During an interview, there are often multiple topics discussed, so organizing the report by topic is a must.
If at the beginning of the report you write about injuries to the victim, and in the middle of the report you write about injuries to the victim, and then more injuries are discussed toward the end of the report, you will lose the reader’s attention.
There are occasions when you are required to maintain or keep your rough notes before a court proceeding.
I suggest that once you fill up a notebook, write the date range somewhere on it.
Most patrol officers carry a small notebook in their uniform shirt pocket.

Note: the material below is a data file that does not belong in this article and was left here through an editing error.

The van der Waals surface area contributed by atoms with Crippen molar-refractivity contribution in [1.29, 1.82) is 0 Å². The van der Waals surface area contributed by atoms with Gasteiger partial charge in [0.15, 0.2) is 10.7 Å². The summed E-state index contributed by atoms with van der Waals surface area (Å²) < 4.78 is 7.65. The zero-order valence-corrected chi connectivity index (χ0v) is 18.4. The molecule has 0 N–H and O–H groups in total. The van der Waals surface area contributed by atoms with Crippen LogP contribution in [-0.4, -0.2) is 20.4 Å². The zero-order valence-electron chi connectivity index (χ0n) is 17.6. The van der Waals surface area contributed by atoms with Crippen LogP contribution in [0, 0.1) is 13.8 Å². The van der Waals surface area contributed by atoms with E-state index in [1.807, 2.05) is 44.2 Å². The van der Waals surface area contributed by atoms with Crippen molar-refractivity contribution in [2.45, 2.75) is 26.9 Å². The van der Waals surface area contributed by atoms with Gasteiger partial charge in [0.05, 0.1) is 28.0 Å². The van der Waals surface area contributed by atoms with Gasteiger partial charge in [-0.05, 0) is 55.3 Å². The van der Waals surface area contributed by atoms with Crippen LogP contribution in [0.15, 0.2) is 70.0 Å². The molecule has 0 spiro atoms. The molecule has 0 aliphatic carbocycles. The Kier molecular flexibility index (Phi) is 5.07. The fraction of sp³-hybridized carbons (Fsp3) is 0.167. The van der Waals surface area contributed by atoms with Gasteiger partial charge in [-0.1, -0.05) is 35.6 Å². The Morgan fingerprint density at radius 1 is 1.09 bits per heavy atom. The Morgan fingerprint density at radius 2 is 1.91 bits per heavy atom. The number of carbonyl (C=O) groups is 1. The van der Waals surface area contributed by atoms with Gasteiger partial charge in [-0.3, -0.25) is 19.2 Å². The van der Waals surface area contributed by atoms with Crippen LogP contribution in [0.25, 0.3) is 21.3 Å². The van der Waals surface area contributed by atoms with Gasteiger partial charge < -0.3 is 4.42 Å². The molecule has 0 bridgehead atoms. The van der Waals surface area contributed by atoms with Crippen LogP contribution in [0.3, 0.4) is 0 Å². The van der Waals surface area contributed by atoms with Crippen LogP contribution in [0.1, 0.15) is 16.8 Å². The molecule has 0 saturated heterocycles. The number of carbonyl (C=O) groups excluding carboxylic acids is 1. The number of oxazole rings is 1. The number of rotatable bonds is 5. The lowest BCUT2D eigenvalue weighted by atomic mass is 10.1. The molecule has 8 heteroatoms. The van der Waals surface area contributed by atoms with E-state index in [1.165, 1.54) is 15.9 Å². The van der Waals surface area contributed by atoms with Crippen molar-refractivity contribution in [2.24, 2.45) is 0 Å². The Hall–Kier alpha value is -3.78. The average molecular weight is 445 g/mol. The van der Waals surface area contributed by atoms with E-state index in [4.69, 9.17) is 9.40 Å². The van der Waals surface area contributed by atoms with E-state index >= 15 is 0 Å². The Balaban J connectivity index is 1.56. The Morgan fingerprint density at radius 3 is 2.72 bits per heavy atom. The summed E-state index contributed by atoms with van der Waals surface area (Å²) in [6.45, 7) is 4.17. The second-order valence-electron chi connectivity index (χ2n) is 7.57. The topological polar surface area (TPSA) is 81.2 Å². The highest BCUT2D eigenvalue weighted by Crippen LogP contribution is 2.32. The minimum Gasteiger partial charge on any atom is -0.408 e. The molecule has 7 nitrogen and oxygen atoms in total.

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This type of notebook should only be used to write down information such as a tag number, a phone number, or a name.You need to make sure that you always have available the proper tools and supplies for taking notes. By supplies, I mean multiple notebooks, pens, business cards, Miranda cards, forms, recorders, and even cameras.Most investigators use what is called a portfolio binder.Your notebook will also likely contain notes pertaining to different events.Each event is issued a unique case number; therefore, beginning your notes of that event with that case number is essential. There are 24 references cited in this article, which can be found at the bottom of the page. He received his JD from the University of Wisconsin-Madison in 1998 and his Ph D in American History from the University of Oregon in 2013.You have the ability to stop at any time to ask for clarification of facts or even how to spell something. You should cover simple things, such as remembering that every report must note the date and time.Also, notes must be legible—not necessarily legible to someone else, but certainly to you.The following is excerpted from "Write to Protect and Serve: A Practical Guide for Writing Better Police Reports" by John Cagle, who is the former chief deputy for the Dawson County Sheriff's Office and a special agent with the Georgia Bureau of Investigation. It starts with collecting content (facts) about an event, then organizing notes and writing the report itself, and proofreading and editing the final document.He is a member of the Peace Officers Association of Georgia and has over 30 years of experience. Learning the facts usually starts with interviewing a victim or witness, or seeing something unfold in front of us.